13. And only the other day, Mrs. Bramble's brother, Major Percy Stokes, dropping in for a cup of tea, had said, "I hope you are keeping it from Harold. It is the least you can do", and had gone on to make one or two remarks about men of wrathwhich, considering that his cheek-bones were glistening with Mr. Bramble's buttered toast, were in poor taste. But Percy was like that. Enemies said that he liked the sound of his own voice.
14. Certainly he was very persuasive. Mr. Bramble had fallen in with the suggestion without demur. In private life he was the mildest and most obliging of men, and always yielded to everybody. The very naming of Harold had caused a sacrifice on his part.
15. When it was certain that he was about to become a father, he had expressed a desire that the child should be named John, if a boy, after Mr John L. Sullivan, or, if a girl, Marie, after Miss Marie Lloyd.But Mrs Bramble saying that Harold was such a sweet name, he had withdrawn his suggestions with the utmost goodhumour.
16. Nobody could help liking this excellent man; which made it all the greater pity that his walk in life was of such a nature that it simply had to be kept from Harold.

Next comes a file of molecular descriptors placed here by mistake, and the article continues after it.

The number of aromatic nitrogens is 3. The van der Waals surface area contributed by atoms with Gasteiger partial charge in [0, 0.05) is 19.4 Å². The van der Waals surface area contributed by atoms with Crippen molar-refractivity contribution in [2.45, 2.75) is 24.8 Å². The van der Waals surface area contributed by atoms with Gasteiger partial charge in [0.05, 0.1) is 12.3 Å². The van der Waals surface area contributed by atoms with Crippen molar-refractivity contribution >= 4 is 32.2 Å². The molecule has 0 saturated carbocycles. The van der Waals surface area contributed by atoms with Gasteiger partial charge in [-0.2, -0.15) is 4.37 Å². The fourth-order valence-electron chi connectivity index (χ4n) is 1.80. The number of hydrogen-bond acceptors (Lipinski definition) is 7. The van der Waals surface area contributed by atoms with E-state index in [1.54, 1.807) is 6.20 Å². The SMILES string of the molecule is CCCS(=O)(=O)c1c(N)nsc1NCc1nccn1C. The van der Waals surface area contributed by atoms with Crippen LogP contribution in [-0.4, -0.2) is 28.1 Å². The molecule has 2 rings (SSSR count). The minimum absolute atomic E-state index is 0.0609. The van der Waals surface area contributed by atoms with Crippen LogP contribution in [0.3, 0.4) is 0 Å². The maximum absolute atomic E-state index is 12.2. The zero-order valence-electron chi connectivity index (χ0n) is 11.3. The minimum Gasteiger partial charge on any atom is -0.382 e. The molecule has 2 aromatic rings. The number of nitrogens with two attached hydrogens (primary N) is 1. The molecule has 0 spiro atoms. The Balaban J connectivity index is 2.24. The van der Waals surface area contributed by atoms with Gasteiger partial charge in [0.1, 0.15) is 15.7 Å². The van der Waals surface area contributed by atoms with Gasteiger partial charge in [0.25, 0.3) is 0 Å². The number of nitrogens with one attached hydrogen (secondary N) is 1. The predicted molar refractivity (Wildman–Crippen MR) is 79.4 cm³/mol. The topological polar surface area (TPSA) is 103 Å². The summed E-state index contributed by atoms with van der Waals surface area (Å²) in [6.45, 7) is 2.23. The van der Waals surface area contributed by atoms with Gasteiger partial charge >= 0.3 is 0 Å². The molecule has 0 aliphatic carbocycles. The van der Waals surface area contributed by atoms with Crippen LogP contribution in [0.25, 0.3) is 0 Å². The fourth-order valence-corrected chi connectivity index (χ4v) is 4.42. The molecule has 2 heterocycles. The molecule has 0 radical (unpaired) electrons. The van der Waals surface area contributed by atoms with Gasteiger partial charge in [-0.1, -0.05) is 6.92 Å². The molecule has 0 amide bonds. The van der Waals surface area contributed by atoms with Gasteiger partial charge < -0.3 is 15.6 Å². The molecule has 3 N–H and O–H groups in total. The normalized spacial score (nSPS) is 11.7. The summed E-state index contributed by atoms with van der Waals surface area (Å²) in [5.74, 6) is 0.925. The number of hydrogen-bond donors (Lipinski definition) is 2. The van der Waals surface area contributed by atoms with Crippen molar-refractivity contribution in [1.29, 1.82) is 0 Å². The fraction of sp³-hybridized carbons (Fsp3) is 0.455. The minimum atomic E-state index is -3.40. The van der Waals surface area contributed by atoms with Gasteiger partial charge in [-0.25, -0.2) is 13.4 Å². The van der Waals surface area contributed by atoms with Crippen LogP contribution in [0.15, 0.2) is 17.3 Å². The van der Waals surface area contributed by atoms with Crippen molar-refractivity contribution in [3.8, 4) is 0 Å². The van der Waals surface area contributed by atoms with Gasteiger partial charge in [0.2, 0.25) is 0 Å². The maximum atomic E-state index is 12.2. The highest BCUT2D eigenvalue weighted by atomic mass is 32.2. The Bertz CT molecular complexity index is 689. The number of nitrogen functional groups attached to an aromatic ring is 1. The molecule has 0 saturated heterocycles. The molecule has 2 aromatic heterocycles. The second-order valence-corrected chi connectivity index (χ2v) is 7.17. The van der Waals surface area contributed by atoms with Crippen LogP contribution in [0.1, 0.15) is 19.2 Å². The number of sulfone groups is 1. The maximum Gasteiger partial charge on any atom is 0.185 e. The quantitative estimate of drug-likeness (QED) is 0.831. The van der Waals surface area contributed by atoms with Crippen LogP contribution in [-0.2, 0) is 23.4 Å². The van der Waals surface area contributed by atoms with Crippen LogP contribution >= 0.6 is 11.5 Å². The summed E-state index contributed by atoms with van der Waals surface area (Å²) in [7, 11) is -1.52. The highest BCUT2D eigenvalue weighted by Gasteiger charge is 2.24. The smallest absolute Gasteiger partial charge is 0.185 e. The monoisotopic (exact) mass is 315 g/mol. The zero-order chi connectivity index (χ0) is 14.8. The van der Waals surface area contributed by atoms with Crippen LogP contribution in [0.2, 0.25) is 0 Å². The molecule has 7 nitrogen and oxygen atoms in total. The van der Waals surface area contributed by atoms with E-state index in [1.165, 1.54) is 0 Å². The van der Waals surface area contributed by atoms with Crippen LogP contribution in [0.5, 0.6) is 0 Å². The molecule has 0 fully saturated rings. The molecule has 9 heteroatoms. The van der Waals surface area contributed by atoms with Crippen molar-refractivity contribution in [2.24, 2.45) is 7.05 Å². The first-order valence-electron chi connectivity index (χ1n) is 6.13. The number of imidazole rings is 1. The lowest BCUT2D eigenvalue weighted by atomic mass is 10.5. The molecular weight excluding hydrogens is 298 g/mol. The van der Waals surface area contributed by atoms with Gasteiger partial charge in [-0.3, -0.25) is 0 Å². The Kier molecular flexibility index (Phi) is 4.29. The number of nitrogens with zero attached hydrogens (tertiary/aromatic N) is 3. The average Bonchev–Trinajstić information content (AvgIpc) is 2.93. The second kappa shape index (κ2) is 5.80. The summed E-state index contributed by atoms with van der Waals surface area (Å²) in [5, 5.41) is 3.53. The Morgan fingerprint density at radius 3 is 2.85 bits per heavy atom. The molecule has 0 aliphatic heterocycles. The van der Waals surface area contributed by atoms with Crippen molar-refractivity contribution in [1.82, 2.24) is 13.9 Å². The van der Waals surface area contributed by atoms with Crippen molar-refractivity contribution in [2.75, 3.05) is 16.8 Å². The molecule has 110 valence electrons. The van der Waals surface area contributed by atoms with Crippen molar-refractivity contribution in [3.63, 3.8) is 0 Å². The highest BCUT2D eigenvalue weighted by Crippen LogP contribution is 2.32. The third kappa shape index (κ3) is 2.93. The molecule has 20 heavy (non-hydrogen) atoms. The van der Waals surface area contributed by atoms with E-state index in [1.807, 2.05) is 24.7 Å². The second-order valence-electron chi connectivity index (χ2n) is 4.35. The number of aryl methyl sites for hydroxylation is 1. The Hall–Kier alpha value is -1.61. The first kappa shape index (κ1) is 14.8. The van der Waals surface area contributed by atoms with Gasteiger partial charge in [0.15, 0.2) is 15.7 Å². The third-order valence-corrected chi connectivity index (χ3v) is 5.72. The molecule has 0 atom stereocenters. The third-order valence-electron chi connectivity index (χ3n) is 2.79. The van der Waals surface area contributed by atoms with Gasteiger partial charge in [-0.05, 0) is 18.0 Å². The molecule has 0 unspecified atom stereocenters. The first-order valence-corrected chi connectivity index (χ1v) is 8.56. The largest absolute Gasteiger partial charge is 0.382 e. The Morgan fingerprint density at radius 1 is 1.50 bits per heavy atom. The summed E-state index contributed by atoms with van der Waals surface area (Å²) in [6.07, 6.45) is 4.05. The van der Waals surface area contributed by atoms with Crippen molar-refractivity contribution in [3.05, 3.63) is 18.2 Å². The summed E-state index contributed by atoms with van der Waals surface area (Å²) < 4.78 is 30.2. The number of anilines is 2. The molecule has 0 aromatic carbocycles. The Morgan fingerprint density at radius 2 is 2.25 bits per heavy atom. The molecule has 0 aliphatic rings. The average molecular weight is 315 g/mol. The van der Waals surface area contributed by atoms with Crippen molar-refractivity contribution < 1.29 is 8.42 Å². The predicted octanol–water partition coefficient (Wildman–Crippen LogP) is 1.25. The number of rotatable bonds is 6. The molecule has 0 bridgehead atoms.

17. He was a professional boxer. That was the trouble.
18. Before the coming of Harold, he had been proud of being a professional boxer. His ability to paste his fellow-man in the eye while apparently meditating an attack on his stomach, and vice versa, had filled him with that genial glow of self-satisfaction which comes to philanthropistsand other benefactors of the species. It had seemed to him a thing on which to congratulate himself that of all London's teeming millions there was not a man, weighing eight stone four, whom he could not overcome in a twenty-round contest. He was delighted to be the possessor of a left hook which had won the approval of the newspapers.
Please refer to the link below - CBSE Class 9 English Fiction Keeping it from Harold